Although it is older than some of the other terminal groups, the Gulftainer Group from a global perspective is a new player. Like DP World, it has parlayed the core Middle East business into a global venture. The Sharjah, UAE-based TO is billed as “the largest, privately owned, independent port management company, in the world.” It was formed in 1976 by Crescent Enterprises to operate and manage the container terminal in Sharjah. In 2013 it took a major leap with the acquisition of a 51% state in Saudi Arabia’s Gulf Stevedoring Contracting Company (GSCCO), which enabled Gulftainer to fully manage three Saudi terminals in Jeddah and Jubail. Thus overnight, Gulftainer became the largest port operator in the Middle East and controlled 40% of the terminals capable of handling containerships of 12,000 TEUs or over.

The TO’s aggressive strategy has been built around looking for niche opportunities with high upsides. Back in 2012 the company’s goal was tripling the number of terminals to 35 and increasing throughput to 18 million by 2020. In 2016, the company, after registering a 4% growth in 2015, expressed that it could through both organically and through leveraging current contracts triple its volumes by the end of 2026.

Perhaps the most significant expression of this confidence is Gulftainer’s venture in Port Canaveral. In June of 2014, Gulftainer inked a 35-year concession to develop a greenfield terminal in the Floridian port.

It was a remarkable agreement given the problems DP World had in attempting to secure the former P&O terminal interests in the U.S.

The deal called for an investment of $100 million in the terminal and related works, spread on a 20-acre footprint serviced by two gantry cranes, with an estimated capacity of 200,000 TEUs. In January the terminal secured the “Blue Stream” service calls that will link Central America to Port Canaveral with onward service to the United Kingdom and Europe. Blue Stream is operated by StreamLines N.V. part of the Seatrade Group, which specializes in reefer freight. The service employs a rotation of five ships of 1300 TEUs with 250 reefer plugs. Although these ships are not mega-vessels that grab headlines, this service represents an important first phase in establishing Port Canaveral and GT USA as a player in the emerging market in the Caribbean and South America.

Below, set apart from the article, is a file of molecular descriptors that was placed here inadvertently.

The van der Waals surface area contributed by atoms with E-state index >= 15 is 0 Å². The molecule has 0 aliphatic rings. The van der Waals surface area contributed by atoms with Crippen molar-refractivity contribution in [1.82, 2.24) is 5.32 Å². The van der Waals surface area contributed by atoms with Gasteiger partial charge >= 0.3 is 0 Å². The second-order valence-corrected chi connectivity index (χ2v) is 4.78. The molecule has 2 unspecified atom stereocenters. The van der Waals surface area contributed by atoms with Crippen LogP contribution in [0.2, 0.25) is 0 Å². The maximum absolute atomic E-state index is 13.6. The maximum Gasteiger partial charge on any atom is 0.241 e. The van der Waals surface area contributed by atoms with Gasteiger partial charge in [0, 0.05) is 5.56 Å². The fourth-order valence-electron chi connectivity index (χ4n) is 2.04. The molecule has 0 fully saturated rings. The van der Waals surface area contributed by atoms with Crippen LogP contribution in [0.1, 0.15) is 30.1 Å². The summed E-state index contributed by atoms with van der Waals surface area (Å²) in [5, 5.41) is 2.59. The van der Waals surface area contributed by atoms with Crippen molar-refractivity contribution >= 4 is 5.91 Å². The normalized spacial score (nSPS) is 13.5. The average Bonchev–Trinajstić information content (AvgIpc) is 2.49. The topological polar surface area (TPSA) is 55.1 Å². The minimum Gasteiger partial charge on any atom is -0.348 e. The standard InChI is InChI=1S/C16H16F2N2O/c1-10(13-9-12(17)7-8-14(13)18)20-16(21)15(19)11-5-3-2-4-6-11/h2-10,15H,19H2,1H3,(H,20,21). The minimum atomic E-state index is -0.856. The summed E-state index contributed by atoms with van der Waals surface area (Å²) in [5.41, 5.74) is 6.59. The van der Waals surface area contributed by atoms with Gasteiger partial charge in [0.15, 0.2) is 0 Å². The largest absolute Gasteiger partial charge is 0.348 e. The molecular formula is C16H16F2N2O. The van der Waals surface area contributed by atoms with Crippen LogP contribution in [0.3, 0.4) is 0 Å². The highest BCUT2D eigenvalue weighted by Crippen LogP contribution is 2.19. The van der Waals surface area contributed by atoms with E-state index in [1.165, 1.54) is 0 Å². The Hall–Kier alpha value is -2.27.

Joe Cruise, Commercial Manager for GT USA, in an interview with AJOT, explained, “land is our friend” stating that while the current development is on 20 acres, potentially there is another 80 acres available. Even on the existing footprint, the throughput could be as high as 750,000 TEUs with changes in equipment, larger gate complex and other landside developments.

But the real investment value in the Port and terminal complex is in the land. Simply put, this is a large amount of acreage located, “in” the South Atlantic with a very short pilotage to open water - basically land banked for development as the economic situation dictates. Cruise also pointed out that the Port Canaveral, which is situated in a natural lee, has no air draft restriction and is blessed with a sandy bottom and that can be easily dredged to accommodate increasingly larger ships. What is the potential of GT USA’s terminal and the Port Canaveral? Well as Cruise says, that in the future the State and region may have to decide whether it will be a “niche, regional or national gateway.” Basically every possibility is on the table.

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American Journal of Transportation